Gabby Asare Otchere-Darko, a key member of New Patriotic Party (NPP) has responded to critics of his recent comment on the Ghanaian movie industry.
Gabby had written on his Facebook page that he was appalled by the quality of some 10 Ghanaian movies he watched recently.“I took my time to watch randomly ten Ghanaian movies and never felt so disappointed. It brought home to me one major deficiency in our development. The apparent lack of deliberate consciousness on the part of the creative industry in the development conversation,” he posted on Facebook.
He also suggested that the arts be used to help make the creative arts part of the development agenda, making reference to how America used Hollywood to change their development narrative.
“For the best part of a century, has been deliberately used by America to push successfully American cultural ‘supremacy’ agenda; it has been used as an effective instrument of military or economic indoctrination,” he further noted.
Some creative people including actress Yvonne Nelson replied Gabby’s post, suggesting that Gabby’s judgement on creative arts matters was low.
“Kumawood has created jobs for so many people! It has put smiles on a lot of faces in our country! Your judgment is just so low! Disappointing!”
She said instead of complaining on social media, Gabby could prod powers that be to put in place the right systems for the arts industry.
“Leadership!!!!! We need structures in place and some encouragement not this! What do we do when TV networks get cheaper content from India and Latin America?”
Gabby fires back
However, Gabby feels the import of his earlier post has been misconstrued. He took to Facebook on Wednesday morning to respond to his critics.
Read the full explanation below:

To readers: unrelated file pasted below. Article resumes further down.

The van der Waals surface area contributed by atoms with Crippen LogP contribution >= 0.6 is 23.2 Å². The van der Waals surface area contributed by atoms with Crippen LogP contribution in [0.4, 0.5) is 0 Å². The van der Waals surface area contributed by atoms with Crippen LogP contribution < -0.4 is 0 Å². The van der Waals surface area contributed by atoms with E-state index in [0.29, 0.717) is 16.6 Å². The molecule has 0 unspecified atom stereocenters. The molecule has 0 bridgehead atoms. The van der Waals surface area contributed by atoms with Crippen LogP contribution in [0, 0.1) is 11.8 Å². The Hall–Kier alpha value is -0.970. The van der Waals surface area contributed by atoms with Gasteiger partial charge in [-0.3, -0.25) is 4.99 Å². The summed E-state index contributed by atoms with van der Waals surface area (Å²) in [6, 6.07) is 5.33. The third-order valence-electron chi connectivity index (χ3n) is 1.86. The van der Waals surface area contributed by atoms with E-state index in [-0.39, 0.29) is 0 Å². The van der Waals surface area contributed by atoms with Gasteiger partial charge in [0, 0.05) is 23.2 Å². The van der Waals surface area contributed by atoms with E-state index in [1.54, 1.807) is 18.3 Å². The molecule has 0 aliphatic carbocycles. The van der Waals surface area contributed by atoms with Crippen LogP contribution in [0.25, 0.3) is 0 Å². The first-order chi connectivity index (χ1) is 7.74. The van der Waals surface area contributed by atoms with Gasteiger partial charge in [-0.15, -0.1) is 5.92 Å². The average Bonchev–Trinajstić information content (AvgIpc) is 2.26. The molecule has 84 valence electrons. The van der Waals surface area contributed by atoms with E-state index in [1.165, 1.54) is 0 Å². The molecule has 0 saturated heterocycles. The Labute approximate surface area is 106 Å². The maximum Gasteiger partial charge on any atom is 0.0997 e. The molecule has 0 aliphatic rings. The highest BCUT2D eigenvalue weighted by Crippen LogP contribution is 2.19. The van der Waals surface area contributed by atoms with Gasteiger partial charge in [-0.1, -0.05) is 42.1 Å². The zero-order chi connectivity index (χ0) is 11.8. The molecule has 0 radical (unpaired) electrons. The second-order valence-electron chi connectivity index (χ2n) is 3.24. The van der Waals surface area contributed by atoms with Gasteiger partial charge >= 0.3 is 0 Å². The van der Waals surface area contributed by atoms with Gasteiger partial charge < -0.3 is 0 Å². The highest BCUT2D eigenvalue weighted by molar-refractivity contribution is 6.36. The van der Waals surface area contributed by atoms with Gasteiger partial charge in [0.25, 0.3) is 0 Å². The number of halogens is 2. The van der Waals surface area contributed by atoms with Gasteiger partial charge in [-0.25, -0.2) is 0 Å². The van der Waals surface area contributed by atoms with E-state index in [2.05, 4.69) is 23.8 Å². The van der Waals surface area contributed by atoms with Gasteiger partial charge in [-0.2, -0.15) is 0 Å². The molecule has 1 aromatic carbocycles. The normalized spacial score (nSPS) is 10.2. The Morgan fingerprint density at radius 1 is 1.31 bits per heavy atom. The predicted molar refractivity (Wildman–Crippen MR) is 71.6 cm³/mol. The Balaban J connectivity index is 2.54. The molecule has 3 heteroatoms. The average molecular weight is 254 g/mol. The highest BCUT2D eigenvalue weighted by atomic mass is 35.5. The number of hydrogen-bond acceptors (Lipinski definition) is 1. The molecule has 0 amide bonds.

I hope I have provoked a healthy debate. It is not meant to denigrate but rather to generate a discussion about using entertainment more for development, social justice and education.
There are many Ghanaian celebrities who use their influence in a positive way to promote a cause and we celebrate them. We saw many Ghanaian celebrities stepping out onto the streets during the pitch darkness of Dumsor to protest and we celebrated their activism.
The debate I seek to provoke, however, is that we do not have enough filmmakers, musicians, etc, using their films or music, etc, to promote social justice, educate and entertain or to plug into a greater consciousness, like the theme Ghana Beyond Aid. How do we define that theme of consciousness that has resonated across the globe to effect change in our society and beyond?
How do we use our creativity to change the mindset of our people from a culture of dependency and inadequacy to one of a confident AFRICA and Africans united in knowledge of their value and ready to push harder and smarter ahead? That is not to say those leading our creative industry are not good or brilliant in what they do. No!
I am only calling for more Ama Ata Aidoos, Chinua Achebes, Spike Lees, and Ousmane Sembènes.
Bob Marley, Nina Simone and John Lennon recognized the power of music and used their powerful voices to spread strong messages, to provoke discussions, to challenge stereotypes and to promote social justice. Solange, Common, Chance and even John Legend are such strong modern activists.
I will end here with an Instagram post by Questlove in 2014:
“We need new Dylans. New Public Enemys. New Simones. New De La Roachas. New ideas!” he wrote. “I mean real stories. Real narratives. Songs with spirit in them. Songs with solutions. Songs with questions. Protest songs don’t have to be boring or non danceable or ready-made for the next Olympics. They just have to speak truth.”
By: Kwame Dadzie/citinewsroom.com/Ghana